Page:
Cover image for Empires on the Pacific : World War II and the struggle for the mastery of Asia
Empires on the Pacific : World War II and the struggle for the mastery of Asia
Thompson, Robert Smith.
Personal Author:
First edition.
Publication Information:
New York, N.Y. : Basic Books, [2001]

Physical Description:
xiii, 434 pages : illustrations ; 25 cm
Reading Level:
1110 Lexile.

Format :


Call Number
Material Type
Home Location
Item Holds
D767 .T49 2001 Adult Non-Fiction Non-Fiction Area

On Order



By moving China to center stage, Robert Smith Thompson expands the traditional boundaries of the Pacific Theater of World War II and casts the conflict in an entirely new light. What is commonly viewed as a discrete military conflict between an aggressive Japan with imperial ambitions and a reluctant, passive America now becomes the stuff of Greek tragedy. The overreaching British Empire is waning, yet is unwilling to relinquish its foothold in China, while an increasingly ambitious Japan is determined to dominate the region and conquer China as part of that plan. Enter the young upstart, America, with imperial ambitions of its own in Asia. The United States meant to replace Britain as the dominant power in Asia and saw Japan as a direct threat to that dominance. For Franklin Delano Roosevelt and for the United States, the war with Japan had little to do with revenge for Pearl Harbor. Japan would have to be vanquished so that it would never again be an imperial rival.This recasting of the Asian conflict profoundly alters our understanding not just of World War II in the Pacific but also of what followed in the Korean War and the war in Vietnam. Revisionist history at its best, Empires on the Pacific will provoke discussion and debate and it will alter our view of what many still consider the last "good war."Interest in WWII has never been higher: The summertime release of Touchstone Pictures' blockbuster Pearl Harbor-accompanied by Basic Books' own Pearl Harbor (April 19 release)-will create tremendous interest in the Pacific theater of WWII. Timely publication: The book anticipates the 60th anniversary of Pearl Harbor, on December 7, 2001. Striking, revisionist, controversial: America's wartime actions in the Pacific were not revenge for Pearl Harbor but were part of America's larger imperial ambitions to replace the British Empire as the dominant force in Asia, and, especially, in China. America won the war with Japan but lost the peace, which led, inevitably, to the Korean War and to the war in Vietnam. A long overdue explanation of what America's war against Japan was all about-in a word: China.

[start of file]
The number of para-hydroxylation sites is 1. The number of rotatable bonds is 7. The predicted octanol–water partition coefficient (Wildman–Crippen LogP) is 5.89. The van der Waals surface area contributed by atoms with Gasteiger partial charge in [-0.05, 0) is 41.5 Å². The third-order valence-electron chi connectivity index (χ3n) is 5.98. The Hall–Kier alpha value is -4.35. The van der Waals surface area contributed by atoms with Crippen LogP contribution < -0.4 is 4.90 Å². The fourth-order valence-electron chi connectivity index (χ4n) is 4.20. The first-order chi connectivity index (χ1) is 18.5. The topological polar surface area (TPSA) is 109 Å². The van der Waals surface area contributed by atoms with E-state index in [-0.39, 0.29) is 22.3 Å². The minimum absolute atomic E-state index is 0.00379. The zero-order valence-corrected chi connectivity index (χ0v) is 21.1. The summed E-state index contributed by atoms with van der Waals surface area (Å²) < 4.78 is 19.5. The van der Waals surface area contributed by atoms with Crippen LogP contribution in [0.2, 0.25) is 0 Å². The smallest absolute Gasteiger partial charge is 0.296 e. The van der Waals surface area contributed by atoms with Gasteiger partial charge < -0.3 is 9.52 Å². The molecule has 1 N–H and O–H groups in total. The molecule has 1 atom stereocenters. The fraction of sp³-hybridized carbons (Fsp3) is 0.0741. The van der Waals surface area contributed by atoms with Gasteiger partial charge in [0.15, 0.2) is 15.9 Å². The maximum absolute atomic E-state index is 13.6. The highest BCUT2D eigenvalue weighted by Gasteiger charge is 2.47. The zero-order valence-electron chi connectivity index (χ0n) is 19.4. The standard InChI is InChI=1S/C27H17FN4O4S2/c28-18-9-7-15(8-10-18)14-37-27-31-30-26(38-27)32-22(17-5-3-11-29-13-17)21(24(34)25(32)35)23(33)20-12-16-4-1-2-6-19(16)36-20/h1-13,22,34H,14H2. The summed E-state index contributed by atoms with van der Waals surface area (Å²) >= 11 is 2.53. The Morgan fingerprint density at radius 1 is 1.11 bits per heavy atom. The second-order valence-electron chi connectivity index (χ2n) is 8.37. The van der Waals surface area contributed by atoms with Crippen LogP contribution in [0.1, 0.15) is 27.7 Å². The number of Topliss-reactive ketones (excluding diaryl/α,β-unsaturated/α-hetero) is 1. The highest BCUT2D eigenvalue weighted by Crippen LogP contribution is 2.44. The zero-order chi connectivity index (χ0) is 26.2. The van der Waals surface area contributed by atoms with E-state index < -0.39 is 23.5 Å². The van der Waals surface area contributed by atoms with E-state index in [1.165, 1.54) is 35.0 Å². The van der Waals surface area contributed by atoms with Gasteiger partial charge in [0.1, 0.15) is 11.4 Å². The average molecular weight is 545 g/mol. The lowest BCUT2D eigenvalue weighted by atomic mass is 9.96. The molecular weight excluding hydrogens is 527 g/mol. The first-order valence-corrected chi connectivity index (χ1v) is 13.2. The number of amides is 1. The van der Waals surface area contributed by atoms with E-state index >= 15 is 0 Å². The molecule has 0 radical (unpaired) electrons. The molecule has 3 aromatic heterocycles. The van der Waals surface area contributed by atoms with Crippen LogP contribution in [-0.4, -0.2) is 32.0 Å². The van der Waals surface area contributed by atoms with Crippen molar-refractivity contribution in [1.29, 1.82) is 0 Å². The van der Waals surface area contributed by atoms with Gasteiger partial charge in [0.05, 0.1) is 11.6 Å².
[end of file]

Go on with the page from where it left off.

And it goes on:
Author Notes

Robert S. Thompson teaches at the University of South Carolina

Reviews 2

Booklist Review

Nothing is more infuriating than a historian who thinks he has ferreted out the "real" story and does so by trumpeting "new" evidence that has already been examined and discounted by far more credible historians. Thompson received a Ph.D. from Harvard and currently teaches at the University of South Carolina. In examining the causes of the war with Japan, Thompson asserts the obvious as if it was a deep, dark, secret: the U.S. had strong political and economic interests in East Asia and saw Japan as a danger to those interests. From that generally accepted base, Thompson makes a series of Olympic-caliber leaps, concluding that President Roosevelt provoked the attack on Pearl Harbor and President Truman dropped the "A" bomb to prove that the U.S. was dominant in Asia. The author makes his points by telling only one side of the story, but his alternate view of our "last good war" is bound to attract attention and may generate controversy. Expect some demand from WWII aficionados--Jay Freeman

Library Journal Review

Thompson's title is somewhat misleading since his book is primarily about the United States, China, and Japan, while other countries are only supporting players. There is no argument from this reviewer that the Great Pacific War was among empires and that Japan's war against China was the primary cause of U.S.-Japanese friction, but the author's attempt to show that the United States was primarily fighting to control China in the postwar world is not at all well substantiated. There is too much narrative of the familiar military operations in the Pacific and not enough about the undoubted diplomatic and political maneuvering to extend America's influence in Asia. More a history of the war than an expos of evil imperialist aims, this work can be considered a companion to Thompson's earlier A Time for War: Franklin D. Roosevelt and the Path to Pearl Harbor (LJ 7/91), which blamed the president for the Japanese attack. This jumble of a book will be of interest only to large World War II, diplomatic, and Asian history collections. (Maps, photos, and index not seen.) -Daniel K. Blewett, Coll. of DuPage Lib., Glen Ellyn, IL (c) Copyright 2010. Library Journals LLC, a wholly owned subsidiary of Media Source, Inc. No redistribution permitted.

Table of Contents

Acknowledgmentsp. ix
Prologue: Washington, December 8, 1941p. xi
Part I The Road to War
1 The Fall of Imperial Chinap. 3
2 Japan's Response to the Westp. 21
3 The Open Doorp. 41
4 New Order in East Asiap. 57
5 The Road to Pearl Harborp. 75
Part II Japan's Far-Flung Battle Line
6 The Onslaughtp. 101
7 The Singapore Debaclep. 123
8 Warriors of the Rising Sunp. 141
9 But Not in Shamep. 159
10 Midwayp. 177
Part III The Receding of the Tide
11 America Risingp. 199
12 The Hammer and the Anvilp. 221
13 Grand Strategyp. 239
14 Unanswerable Strengthp. 257
15 Turning Pointsp. 277
Part IV Recasting the Imperial Far East
16 Yaltap. 297
17 Return to the Coloniesp. 313
18 The New Taipansp. 327
19 The Mastersp. 343
20 They Call It Peacep. 363
Epilogue: World War II and the Road to Vietnamp. 377
Notesp. 391
Sourcesp. 401
Indexp. 415